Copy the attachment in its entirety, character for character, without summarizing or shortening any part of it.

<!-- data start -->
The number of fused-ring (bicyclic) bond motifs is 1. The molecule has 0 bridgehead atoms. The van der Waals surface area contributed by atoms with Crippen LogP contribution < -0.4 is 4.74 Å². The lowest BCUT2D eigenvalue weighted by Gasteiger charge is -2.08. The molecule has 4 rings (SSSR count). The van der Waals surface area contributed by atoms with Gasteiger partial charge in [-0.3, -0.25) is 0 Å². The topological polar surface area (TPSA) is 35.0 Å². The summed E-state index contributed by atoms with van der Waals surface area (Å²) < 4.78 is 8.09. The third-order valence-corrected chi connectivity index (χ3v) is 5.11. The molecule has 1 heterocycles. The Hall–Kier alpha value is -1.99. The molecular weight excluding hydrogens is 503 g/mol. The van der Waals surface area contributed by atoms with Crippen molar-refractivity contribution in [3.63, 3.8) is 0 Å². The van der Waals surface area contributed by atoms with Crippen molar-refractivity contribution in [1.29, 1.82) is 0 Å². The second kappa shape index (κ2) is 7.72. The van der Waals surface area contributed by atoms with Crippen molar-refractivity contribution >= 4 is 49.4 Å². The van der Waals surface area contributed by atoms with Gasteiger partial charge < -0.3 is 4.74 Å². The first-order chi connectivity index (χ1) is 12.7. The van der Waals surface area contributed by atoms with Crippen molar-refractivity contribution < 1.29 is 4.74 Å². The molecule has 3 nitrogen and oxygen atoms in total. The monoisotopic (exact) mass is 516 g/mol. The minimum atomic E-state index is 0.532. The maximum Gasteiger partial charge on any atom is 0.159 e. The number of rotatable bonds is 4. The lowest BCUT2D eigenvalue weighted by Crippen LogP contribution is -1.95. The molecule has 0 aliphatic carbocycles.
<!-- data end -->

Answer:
The number of fused-ring (bicyclic) bond motifs is 1. The molecule has 0 bridgehead atoms. The van der Waals surface area contributed by atoms with Crippen LogP contribution < -0.4 is 4.74 Å². The lowest BCUT2D eigenvalue weighted by Gasteiger charge is -2.08. The molecule has 4 rings (SSSR count). The van der Waals surface area contributed by atoms with Gasteiger partial charge in [-0.3, -0.25) is 0 Å². The topological polar surface area (TPSA) is 35.0 Å². The summed E-state index contributed by atoms with van der Waals surface area (Å²) < 4.78 is 8.09. The third-order valence-corrected chi connectivity index (χ3v) is 5.11. The molecule has 1 heterocycles. The Hall–Kier alpha value is -1.99. The molecular weight excluding hydrogens is 503 g/mol. The van der Waals surface area contributed by atoms with Crippen molar-refractivity contribution in [3.63, 3.8) is 0 Å². The van der Waals surface area contributed by atoms with Crippen molar-refractivity contribution in [1.29, 1.82) is 0 Å². The second kappa shape index (κ2) is 7.72. The van der Waals surface area contributed by atoms with Crippen molar-refractivity contribution >= 4 is 49.4 Å². The van der Waals surface area contributed by atoms with Gasteiger partial charge < -0.3 is 4.74 Å². The first-order chi connectivity index (χ1) is 12.7. The van der Waals surface area contributed by atoms with Crippen molar-refractivity contribution < 1.29 is 4.74 Å². The molecule has 3 nitrogen and oxygen atoms in total. The monoisotopic (exact) mass is 516 g/mol. The minimum atomic E-state index is 0.532. The maximum Gasteiger partial charge on any atom is 0.159 e. The number of rotatable bonds is 4. The lowest BCUT2D eigenvalue weighted by Crippen LogP contribution is -1.95. The molecule has 0 aliphatic carbocycles.